Wednesday, November 9, 2011

What exactly is Adeiny Hechavarria?

With the winter approaching and prospects lists slowly beginning to leak their way onto the internet, I have caught myself more than a few times thinking about the Blue Jays farm system in preparation for my own top prospect list in the new year.

In order to come up with my rankings, I make a series of lists throughout the winter, each without looking at any of my previous versions. I find this to be the best way to digest and analyze new information and thoughts I might have acquired without being heavily influenced by earlier judgements. When I eventually make my final rankings, I can look at the consistencies, inconsistencies, and trends my lists may have shown over the winter and use that information to give me a fair and unbiased review of the farm.

Only a few lists into this process, I can already sense there is at least one player that I really don't have a firm grasp on -- Cuban shortstop Adeiny Hechavarria. Entering the 2011 season, I had ranked Hechavarria as the #12 prospect in the Blue Jays system, while describing how his bat was the biggest question mark in determining how much success he would have. A season later, the same huge, elephant-in-the-room questions remain.

Will Hechavarria ever hit? How do you rank an all-defense prospect?

These are the two questions I keep asking myself when attempting to rank Hechavarria. The latter question would be easy to answer if I had confidence in the former. If I felt like it was only a matter of time before Hechavarria started putting together some solid offensive seasons, it would be easy to rank him in the top 10 -- perhaps even higher -- as shortstops with a potential all around tools package like that don't come around often. The problem is, two seasons into his career, Hechavarria has damaged most hope I had of him becoming a plus offensive shortstop.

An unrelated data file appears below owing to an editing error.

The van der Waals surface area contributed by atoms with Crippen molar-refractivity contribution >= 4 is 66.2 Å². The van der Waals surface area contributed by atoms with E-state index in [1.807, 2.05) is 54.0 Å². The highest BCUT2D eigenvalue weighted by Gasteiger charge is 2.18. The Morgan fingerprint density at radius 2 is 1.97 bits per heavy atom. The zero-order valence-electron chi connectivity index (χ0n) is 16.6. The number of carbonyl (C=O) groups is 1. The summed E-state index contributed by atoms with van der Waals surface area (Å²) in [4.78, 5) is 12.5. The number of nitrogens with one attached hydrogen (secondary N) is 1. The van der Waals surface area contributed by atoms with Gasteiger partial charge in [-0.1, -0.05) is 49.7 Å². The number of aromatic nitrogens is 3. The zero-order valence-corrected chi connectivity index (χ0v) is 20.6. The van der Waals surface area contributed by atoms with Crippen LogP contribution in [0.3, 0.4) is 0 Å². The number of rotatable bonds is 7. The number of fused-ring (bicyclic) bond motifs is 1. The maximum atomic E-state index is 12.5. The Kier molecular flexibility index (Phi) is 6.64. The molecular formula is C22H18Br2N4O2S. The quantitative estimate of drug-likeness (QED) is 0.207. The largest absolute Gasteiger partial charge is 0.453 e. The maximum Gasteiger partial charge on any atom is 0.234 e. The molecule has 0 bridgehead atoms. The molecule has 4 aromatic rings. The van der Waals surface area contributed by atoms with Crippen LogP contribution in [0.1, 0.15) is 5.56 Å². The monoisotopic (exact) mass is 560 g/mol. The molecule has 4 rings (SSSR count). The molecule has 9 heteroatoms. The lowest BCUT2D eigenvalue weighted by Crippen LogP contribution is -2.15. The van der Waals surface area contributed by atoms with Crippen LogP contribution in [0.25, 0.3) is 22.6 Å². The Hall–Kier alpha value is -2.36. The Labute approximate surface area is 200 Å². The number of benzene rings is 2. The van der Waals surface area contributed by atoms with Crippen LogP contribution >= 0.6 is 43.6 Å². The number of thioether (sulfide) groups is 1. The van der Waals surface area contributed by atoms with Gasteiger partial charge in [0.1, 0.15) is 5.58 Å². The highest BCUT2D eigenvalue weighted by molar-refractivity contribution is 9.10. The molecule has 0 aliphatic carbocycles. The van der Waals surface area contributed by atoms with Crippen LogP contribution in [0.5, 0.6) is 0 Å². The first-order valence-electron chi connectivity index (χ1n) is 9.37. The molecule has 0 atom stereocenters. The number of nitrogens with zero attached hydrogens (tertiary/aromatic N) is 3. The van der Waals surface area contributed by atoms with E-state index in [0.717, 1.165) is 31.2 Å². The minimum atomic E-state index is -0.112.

In his debut season, Hechavarria hit .242/.272/.333 (.605) between Dunedin and New Hampshire. The following year, 2011, he hit .264/.305/.383 (.687) between New Hampshire and Las Vegas. While the Las Vegas portion of his slash line (.389/.431/.537) certainly looks good, it was only a months worth of at-bats, and the Pacific Coast League isn't exactly known for its pitchers. After the MiLB season came to an end, it was announced that Hechavarria would be assigned to the Phoenix Desert Dogs of the Arizona Fall League to continue his development. He has put together a solid, albeit unspectacular line of .246/.300/.462 (.762), as of November 9th. Much like the Pacific Coast League, however, the AFL is a notorious hitters league, so the power numbers (particularly the 4 triples in 17 games) should taken with a grain of salt.

I'm finding it harder and harder to convince myself that Hechavarria will ever be anything more than a .270/.320/.380 hitter. With defense considered, that's nothing to shake a stick at, but it's certainly not All Star calibre, and it's likely not even 1st division starter calibre.

So how exactly does one rank a defense-only prospect? Well, the most comparable player to Hechavarria might be fellow Cuban shortstop Jose Iglesias of the Boston Red Sox. Like Adeiny, Jose was signed as an International Free Agent during the 2009 season, receiving a substantial bonus and major league contract. Iglesias has two minor league seasons under his belt, with the first being very good (.295/.339/.379) and the second being beyond awful (.235/.285/.269). Expectations were raised after his superb debut, earning him the title as Boston's #1 prospect entering 2011 by both Baseball Prospectus and Baseball America (post A-Gon trade). Obviously, he failed to live up to the billing. Hechavarria has yet to experience a strong offensive season like Iglesias' 2010, but both are in a similar position entering 2012 -- exceptional defensive shortstops with huge questions about their bat skills.

Another problem working against Hechavarria is the strength of the system. It could be generously argued that Hechavarria "treaded water" during 2011, neither improving nor dimishing his prospect stock to any signficant degree. The issue is that, outside of Hechavarria, most of Toronto's other top prospects took steps forward last season. Additionally, Toronto experienced yet another successful draft under the leadership of Alex Anthopolous, further strengthening the ranks of a bloated system. Treading water isn't good enough here anymore -- either start swimming or get out of the way of the bigger fish. There will likely be a lot of variability in the rankings of Hechavarria between the various prospect websites, and what it comes down to is how much faith does the writer have in his bat coming around. If they think Hechavarria can develop his bat enough to play a regular role, they might just place him in the meat of the top 10. If they've soured on him, he may slip all the way to the back end of the top 20.

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